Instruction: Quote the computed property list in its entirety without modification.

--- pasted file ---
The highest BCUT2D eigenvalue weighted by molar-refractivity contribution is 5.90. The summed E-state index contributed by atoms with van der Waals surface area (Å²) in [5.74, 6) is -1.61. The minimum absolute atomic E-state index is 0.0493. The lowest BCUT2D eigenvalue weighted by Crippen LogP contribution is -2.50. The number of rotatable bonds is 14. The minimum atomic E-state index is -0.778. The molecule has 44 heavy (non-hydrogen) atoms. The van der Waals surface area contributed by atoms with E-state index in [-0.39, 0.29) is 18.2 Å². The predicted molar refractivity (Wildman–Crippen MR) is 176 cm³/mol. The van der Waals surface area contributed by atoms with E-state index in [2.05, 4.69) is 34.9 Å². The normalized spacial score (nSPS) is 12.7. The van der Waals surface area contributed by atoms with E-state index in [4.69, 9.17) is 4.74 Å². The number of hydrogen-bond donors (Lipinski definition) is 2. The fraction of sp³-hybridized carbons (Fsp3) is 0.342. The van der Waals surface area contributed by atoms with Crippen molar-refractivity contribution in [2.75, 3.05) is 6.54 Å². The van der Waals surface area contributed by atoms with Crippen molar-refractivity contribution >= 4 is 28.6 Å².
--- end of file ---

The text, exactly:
The highest BCUT2D eigenvalue weighted by molar-refractivity contribution is 5.90. The summed E-state index contributed by atoms with van der Waals surface area (Å²) in [5.74, 6) is -1.61. The minimum absolute atomic E-state index is 0.0493. The lowest BCUT2D eigenvalue weighted by Crippen LogP contribution is -2.50. The number of rotatable bonds is 14. The minimum atomic E-state index is -0.778. The molecule has 44 heavy (non-hydrogen) atoms. The van der Waals surface area contributed by atoms with E-state index in [-0.39, 0.29) is 18.2 Å². The predicted molar refractivity (Wildman–Crippen MR) is 176 cm³/mol. The van der Waals surface area contributed by atoms with E-state index in [2.05, 4.69) is 34.9 Å². The normalized spacial score (nSPS) is 12.7. The van der Waals surface area contributed by atoms with E-state index in [4.69, 9.17) is 4.74 Å². The number of hydrogen-bond donors (Lipinski definition) is 2. The fraction of sp³-hybridized carbons (Fsp3) is 0.342. The van der Waals surface area contributed by atoms with Crippen molar-refractivity contribution in [2.75, 3.05) is 6.54 Å². The van der Waals surface area contributed by atoms with Crippen molar-refractivity contribution >= 4 is 28.6 Å².